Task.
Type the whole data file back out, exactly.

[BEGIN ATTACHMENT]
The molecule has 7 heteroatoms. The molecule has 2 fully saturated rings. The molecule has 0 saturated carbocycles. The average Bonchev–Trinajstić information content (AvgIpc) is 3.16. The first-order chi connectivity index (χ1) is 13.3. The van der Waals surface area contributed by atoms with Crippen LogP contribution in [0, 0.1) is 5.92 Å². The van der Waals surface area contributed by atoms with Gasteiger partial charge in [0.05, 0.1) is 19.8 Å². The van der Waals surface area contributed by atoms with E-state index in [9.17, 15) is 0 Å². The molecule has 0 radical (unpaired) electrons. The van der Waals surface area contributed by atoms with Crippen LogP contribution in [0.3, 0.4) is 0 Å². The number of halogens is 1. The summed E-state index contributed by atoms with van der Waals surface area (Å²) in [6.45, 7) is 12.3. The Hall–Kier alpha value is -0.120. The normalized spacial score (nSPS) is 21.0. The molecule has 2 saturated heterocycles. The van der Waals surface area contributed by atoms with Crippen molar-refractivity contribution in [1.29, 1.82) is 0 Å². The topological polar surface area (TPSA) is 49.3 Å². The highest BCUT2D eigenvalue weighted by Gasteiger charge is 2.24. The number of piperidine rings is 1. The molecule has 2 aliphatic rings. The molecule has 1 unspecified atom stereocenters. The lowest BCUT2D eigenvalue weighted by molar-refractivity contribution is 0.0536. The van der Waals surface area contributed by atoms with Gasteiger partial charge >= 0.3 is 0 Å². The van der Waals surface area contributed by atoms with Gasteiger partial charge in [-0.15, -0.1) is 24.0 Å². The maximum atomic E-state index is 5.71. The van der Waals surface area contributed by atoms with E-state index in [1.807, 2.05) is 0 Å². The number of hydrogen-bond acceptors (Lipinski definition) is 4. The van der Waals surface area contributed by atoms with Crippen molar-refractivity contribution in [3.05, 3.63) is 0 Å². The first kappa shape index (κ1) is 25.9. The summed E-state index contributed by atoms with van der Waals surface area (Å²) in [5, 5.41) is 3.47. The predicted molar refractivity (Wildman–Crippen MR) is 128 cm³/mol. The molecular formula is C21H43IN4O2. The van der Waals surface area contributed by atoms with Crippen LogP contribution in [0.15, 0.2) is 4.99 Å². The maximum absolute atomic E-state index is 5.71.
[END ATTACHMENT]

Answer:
The molecule has 7 heteroatoms. The molecule has 2 fully saturated rings. The molecule has 0 saturated carbocycles. The average Bonchev–Trinajstić information content (AvgIpc) is 3.16. The first-order chi connectivity index (χ1) is 13.3. The van der Waals surface area contributed by atoms with Crippen LogP contribution in [0, 0.1) is 5.92 Å². The van der Waals surface area contributed by atoms with Gasteiger partial charge in [0.05, 0.1) is 19.8 Å². The van der Waals surface area contributed by atoms with E-state index in [9.17, 15) is 0 Å². The molecule has 0 radical (unpaired) electrons. The van der Waals surface area contributed by atoms with Crippen LogP contribution in [0.3, 0.4) is 0 Å². The number of halogens is 1. The summed E-state index contributed by atoms with van der Waals surface area (Å²) in [6.45, 7) is 12.3. The Hall–Kier alpha value is -0.120. The normalized spacial score (nSPS) is 21.0. The molecule has 2 saturated heterocycles. The van der Waals surface area contributed by atoms with Crippen molar-refractivity contribution in [1.29, 1.82) is 0 Å². The topological polar surface area (TPSA) is 49.3 Å². The highest BCUT2D eigenvalue weighted by Gasteiger charge is 2.24. The number of piperidine rings is 1. The molecule has 2 aliphatic rings. The molecule has 1 unspecified atom stereocenters. The lowest BCUT2D eigenvalue weighted by molar-refractivity contribution is 0.0536. The van der Waals surface area contributed by atoms with Gasteiger partial charge >= 0.3 is 0 Å². The van der Waals surface area contributed by atoms with Gasteiger partial charge in [-0.15, -0.1) is 24.0 Å². The maximum atomic E-state index is 5.71. The van der Waals surface area contributed by atoms with E-state index in [1.807, 2.05) is 0 Å². The number of hydrogen-bond acceptors (Lipinski definition) is 4. The van der Waals surface area contributed by atoms with Crippen molar-refractivity contribution in [3.05, 3.63) is 0 Å². The first kappa shape index (κ1) is 25.9. The summed E-state index contributed by atoms with van der Waals surface area (Å²) in [5, 5.41) is 3.47. The predicted molar refractivity (Wildman–Crippen MR) is 128 cm³/mol. The molecular formula is C21H43IN4O2. The van der Waals surface area contributed by atoms with Crippen LogP contribution in [0.15, 0.2) is 4.99 Å². The maximum absolute atomic E-state index is 5.71.